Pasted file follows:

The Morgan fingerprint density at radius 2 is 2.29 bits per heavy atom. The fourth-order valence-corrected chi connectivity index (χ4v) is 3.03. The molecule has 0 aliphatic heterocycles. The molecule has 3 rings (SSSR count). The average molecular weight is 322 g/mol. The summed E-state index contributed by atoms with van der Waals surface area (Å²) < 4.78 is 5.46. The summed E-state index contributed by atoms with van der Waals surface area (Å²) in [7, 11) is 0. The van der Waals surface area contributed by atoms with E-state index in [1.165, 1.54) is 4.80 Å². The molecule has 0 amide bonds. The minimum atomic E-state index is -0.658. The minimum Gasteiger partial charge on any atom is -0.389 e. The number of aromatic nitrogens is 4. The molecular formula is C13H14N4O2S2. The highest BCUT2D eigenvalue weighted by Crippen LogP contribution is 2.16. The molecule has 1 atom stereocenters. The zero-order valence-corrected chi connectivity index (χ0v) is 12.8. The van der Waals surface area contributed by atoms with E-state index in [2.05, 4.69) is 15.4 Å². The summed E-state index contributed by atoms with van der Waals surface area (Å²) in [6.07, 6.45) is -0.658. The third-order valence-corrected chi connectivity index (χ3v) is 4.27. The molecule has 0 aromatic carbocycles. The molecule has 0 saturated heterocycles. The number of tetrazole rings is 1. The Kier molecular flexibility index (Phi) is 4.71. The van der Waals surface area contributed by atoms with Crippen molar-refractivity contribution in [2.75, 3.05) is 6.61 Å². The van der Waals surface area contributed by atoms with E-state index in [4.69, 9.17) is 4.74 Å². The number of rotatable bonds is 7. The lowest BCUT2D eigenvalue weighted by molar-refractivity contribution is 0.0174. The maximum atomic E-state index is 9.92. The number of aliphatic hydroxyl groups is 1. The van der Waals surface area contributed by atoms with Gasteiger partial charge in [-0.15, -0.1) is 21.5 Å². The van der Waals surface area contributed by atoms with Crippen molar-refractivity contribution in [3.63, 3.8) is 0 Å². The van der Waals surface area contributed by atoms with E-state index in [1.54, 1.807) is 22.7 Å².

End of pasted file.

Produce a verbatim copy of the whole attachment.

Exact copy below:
The Morgan fingerprint density at radius 2 is 2.29 bits per heavy atom. The fourth-order valence-corrected chi connectivity index (χ4v) is 3.03. The molecule has 0 aliphatic heterocycles. The molecule has 3 rings (SSSR count). The average molecular weight is 322 g/mol. The summed E-state index contributed by atoms with van der Waals surface area (Å²) < 4.78 is 5.46. The summed E-state index contributed by atoms with van der Waals surface area (Å²) in [7, 11) is 0. The van der Waals surface area contributed by atoms with E-state index in [1.165, 1.54) is 4.80 Å². The molecule has 0 amide bonds. The minimum atomic E-state index is -0.658. The minimum Gasteiger partial charge on any atom is -0.389 e. The number of aromatic nitrogens is 4. The molecular formula is C13H14N4O2S2. The highest BCUT2D eigenvalue weighted by Crippen LogP contribution is 2.16. The molecule has 1 atom stereocenters. The zero-order valence-corrected chi connectivity index (χ0v) is 12.8. The van der Waals surface area contributed by atoms with E-state index in [2.05, 4.69) is 15.4 Å². The summed E-state index contributed by atoms with van der Waals surface area (Å²) in [6.07, 6.45) is -0.658. The third-order valence-corrected chi connectivity index (χ3v) is 4.27. The molecule has 0 aromatic carbocycles. The molecule has 0 saturated heterocycles. The number of tetrazole rings is 1. The Kier molecular flexibility index (Phi) is 4.71. The van der Waals surface area contributed by atoms with Crippen molar-refractivity contribution in [2.75, 3.05) is 6.61 Å². The van der Waals surface area contributed by atoms with E-state index in [4.69, 9.17) is 4.74 Å². The number of rotatable bonds is 7. The lowest BCUT2D eigenvalue weighted by molar-refractivity contribution is 0.0174. The maximum atomic E-state index is 9.92. The number of aliphatic hydroxyl groups is 1. The van der Waals surface area contributed by atoms with Gasteiger partial charge in [-0.15, -0.1) is 21.5 Å². The van der Waals surface area contributed by atoms with Crippen molar-refractivity contribution in [3.63, 3.8) is 0 Å². The van der Waals surface area contributed by atoms with E-state index in [1.54, 1.807) is 22.7 Å².